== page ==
Single parent who has custody of a child
On public assistance
Lacking a high school diploma
Having a criminal record
Apprentice with fewer than 15% of the necessary hours to graduate from a trade program
It’s unlikely that any of the would-be contractors will be doing any hiring until they know they’ve got the job. And the rail authority does not expect to award the major contract until next summer.
That’s not much comfort to the guy who wrote that he recently lost his job, or to the fellow who told me on the phone that he’s been out of work since 2009.
Still to come: The rail authority and its would-be contractors will have to come to grips with agreements that the companies already have with labor unions to hire union workers for the project. It’s yet to be seen to what extent that could be a problem for non-union businesses hoping to land work as subcontractors on the rail line, or how much of a potential obstacle it may be for workers here in the Valley.
Of 500 debtors on the list released Friday, 14 are from Fresno, Madera, and Tulare counties. Their debts range from about $454,000 to more than $3.1 million, and the oldest dates back nearly 20 years.
To put additional bite into the list, state law requires the Board of Equalization to provide the Top 500 list to other state agencies. Taxpayers on the list can be subject to penalties that affect any state licenses they may have, including driver’s licenses, occupational or professional licenses, and they may be barred from entering into contracts with state agencies.
Here’s the list for the fourth quarter of 2012, along with the amounts owed and the first lien date reported by the state:
Central Valley Food Services Inc., dba Jack in the Box, Fresno — $3,110,382 (2008)
The Board of Equalization issues the Top 500 list every quarter. Businesses on the list are notified 30 days in advance, giving them a chance to settle their debt or set up an installment program. Amounts that are paid through installments, or are in the midst of bankruptcy, litigation or appeals, are not included on the list.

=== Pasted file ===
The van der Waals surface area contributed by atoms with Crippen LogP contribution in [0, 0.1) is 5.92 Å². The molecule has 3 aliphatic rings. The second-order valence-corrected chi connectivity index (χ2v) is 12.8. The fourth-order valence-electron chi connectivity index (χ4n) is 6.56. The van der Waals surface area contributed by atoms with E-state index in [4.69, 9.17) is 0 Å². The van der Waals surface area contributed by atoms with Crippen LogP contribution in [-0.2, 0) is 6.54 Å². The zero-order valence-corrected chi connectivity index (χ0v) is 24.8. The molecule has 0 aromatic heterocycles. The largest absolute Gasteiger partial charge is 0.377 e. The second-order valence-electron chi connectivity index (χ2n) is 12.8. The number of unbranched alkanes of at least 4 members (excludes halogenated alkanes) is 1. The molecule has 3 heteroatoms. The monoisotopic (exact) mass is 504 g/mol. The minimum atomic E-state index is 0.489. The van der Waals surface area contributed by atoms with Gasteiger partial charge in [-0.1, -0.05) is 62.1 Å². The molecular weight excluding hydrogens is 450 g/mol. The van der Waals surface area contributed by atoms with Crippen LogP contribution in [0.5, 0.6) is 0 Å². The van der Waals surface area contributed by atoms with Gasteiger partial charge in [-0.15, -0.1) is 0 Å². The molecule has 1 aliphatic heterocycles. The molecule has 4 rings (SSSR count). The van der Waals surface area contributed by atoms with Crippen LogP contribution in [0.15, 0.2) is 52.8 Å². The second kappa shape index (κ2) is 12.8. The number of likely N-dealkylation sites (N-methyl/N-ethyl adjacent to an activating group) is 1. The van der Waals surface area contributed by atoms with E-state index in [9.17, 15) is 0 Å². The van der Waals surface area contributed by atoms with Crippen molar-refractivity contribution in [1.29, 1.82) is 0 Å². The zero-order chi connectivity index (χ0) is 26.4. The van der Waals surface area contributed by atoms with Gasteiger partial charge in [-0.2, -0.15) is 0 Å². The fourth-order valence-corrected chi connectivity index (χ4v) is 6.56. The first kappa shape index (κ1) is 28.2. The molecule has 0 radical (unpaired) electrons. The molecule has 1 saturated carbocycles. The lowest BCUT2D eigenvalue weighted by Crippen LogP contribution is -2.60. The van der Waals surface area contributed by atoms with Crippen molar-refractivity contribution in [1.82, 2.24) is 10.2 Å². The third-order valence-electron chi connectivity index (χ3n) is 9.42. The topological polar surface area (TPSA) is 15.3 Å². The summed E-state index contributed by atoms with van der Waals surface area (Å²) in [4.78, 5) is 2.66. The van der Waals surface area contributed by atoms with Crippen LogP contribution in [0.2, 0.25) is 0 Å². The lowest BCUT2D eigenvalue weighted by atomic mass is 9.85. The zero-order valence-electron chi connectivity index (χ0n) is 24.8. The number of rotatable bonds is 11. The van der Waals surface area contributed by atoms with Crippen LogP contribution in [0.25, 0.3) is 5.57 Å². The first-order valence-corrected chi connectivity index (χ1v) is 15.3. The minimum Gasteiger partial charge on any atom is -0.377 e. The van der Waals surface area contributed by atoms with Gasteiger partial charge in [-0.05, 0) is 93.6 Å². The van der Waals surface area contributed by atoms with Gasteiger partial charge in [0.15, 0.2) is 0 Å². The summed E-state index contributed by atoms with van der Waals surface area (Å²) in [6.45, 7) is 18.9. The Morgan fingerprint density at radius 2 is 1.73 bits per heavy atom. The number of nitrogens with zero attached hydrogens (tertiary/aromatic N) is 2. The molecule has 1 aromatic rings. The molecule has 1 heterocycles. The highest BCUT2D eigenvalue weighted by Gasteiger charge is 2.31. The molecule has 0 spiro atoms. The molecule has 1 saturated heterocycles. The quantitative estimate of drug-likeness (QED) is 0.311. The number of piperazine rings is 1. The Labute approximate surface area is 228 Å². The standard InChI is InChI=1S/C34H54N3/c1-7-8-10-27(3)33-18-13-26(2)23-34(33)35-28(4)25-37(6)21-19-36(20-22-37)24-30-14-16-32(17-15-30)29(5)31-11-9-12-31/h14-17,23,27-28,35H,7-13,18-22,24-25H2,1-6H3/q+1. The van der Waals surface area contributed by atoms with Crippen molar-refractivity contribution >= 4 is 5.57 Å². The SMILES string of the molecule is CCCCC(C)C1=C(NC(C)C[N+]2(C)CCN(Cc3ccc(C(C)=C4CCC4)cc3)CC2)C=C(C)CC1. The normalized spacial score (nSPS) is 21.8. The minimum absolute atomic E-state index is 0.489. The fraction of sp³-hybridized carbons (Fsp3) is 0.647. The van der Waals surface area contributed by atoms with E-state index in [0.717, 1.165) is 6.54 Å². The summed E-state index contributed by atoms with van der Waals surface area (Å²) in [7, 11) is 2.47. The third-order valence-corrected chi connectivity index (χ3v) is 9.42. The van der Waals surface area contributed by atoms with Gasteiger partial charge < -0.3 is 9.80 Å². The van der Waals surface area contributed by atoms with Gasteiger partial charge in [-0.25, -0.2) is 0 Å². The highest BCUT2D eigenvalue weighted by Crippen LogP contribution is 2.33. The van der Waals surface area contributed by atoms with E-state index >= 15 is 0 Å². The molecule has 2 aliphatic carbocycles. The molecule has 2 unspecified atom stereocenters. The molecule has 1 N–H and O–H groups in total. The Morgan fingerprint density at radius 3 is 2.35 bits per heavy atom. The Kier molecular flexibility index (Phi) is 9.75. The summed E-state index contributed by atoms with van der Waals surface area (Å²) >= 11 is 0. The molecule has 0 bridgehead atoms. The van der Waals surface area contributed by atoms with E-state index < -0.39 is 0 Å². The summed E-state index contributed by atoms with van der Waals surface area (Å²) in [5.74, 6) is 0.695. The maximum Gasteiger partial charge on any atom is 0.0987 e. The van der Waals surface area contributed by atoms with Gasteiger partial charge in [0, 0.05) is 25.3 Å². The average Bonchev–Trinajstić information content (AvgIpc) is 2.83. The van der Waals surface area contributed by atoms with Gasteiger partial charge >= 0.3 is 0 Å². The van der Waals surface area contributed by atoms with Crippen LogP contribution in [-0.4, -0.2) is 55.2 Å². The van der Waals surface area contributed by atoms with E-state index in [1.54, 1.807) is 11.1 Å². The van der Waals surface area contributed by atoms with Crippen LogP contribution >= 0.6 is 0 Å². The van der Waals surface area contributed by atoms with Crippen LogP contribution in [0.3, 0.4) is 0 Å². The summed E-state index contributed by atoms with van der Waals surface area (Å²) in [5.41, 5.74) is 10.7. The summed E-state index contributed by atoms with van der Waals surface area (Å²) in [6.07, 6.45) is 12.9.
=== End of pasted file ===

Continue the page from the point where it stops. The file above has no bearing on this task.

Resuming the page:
It’s seems there’s a lot of wealthy groups and individuals in California who really want Madera County Republican Frank Bigelow to win the 5th Assembly District seat. Or, just as likely, they want Calaveras County Republican Rico Oller to lose.
Leading up to the June primary, a group called the Mother Lode Taxpayers Association Political Action Committee For Bigelow Assembly 2012 was formed, and then raised $235,000 to support Bigelow and oppose Oller.
Almost all the cash came from the California Dental Association Independent Expenditure Political Action Committee and the California Real Estate Independent Expenditure Committee.
The November general election has now brought an even bigger boost for Bigelow.
It is another independent expenditure, this time from the California Senior Advocates League. The group has raised more than $1.7 million this year, of which it appears more than $300,000 went to support Bigelow and, mostly, to oppose Oller.
The group has weighed in on several state Assembly and Senate races around the state in addition to Bigelow-Oller, as well as giving money to a few other organizations such as the Inland Empire Taxpayers Association.
As with the primary election Mother Lode IE, the California Dental Association is a huge contributor to the California Senior Advocates League, as is Republican Charles Munger Jr.
Munger has garnered a huge amount of publicity because he’s contributed millions to defeat Gov. Jerry Brown’s tax initiative, Proposition 30, and to support Proposition 32, an initiative that would limit the political clout of unions in California.
A group called Reform California Now has also contributed close to $1 million to California Senior Advocates League.
Among the contributors to Reform California Now are the California Real Estate Independent Expenditure Committee, California Farm Bureau, Chevron Corp. and Philip Morris USA.
It appears a good part of the cash in the Bigelow-Oller race is going toward radio advertisements, though mailers have also been purchased.
In city after city across the central San Joaquin Valley, President Barack Obama has attracted more donors for his reelection campaign than his challenger, Republican Mitt Romney.
But when it comes to the local cash haul, Romney rules.
Take Fresno, for instance. Obama had 2,214 donors with Fresno mailing addresses, while Romney had just 696. But those 696 donors gave Romney $438,050, while Obama’s more than 2,200 contributed $223,716.
The average per donor? It is $629.38 for Romney, and just $101 for Obama.
Across the region, it is similar story — Exeter, Visalia, Kingsburg, Hanford, Madera, Merced mailing addresses all show more Obama donors, but more total money for Romney.
It even holds true in a Republican stronghold like Clovis, where Obama had 455 donors to Romney’s 259, but Romney raised $135,107 to Obama’s $42,700.
Given Romney’s local high-dollar fundraisers, this is hardly surprising. The biggest of them all came in May, when Romney raked in more than $1 million at a fundraiser at the Sanger-area home of prominent west-side rancher John Harris and his wife, Carole.
Obama, by comparison, has never held a Valley fundraiser. All his campaign donations came from local people who took the initiative and sent in a check. The only exception would have been if a local wealthy Democrat attended one of Obama’s Los Angeles or Bay Area fundraisers.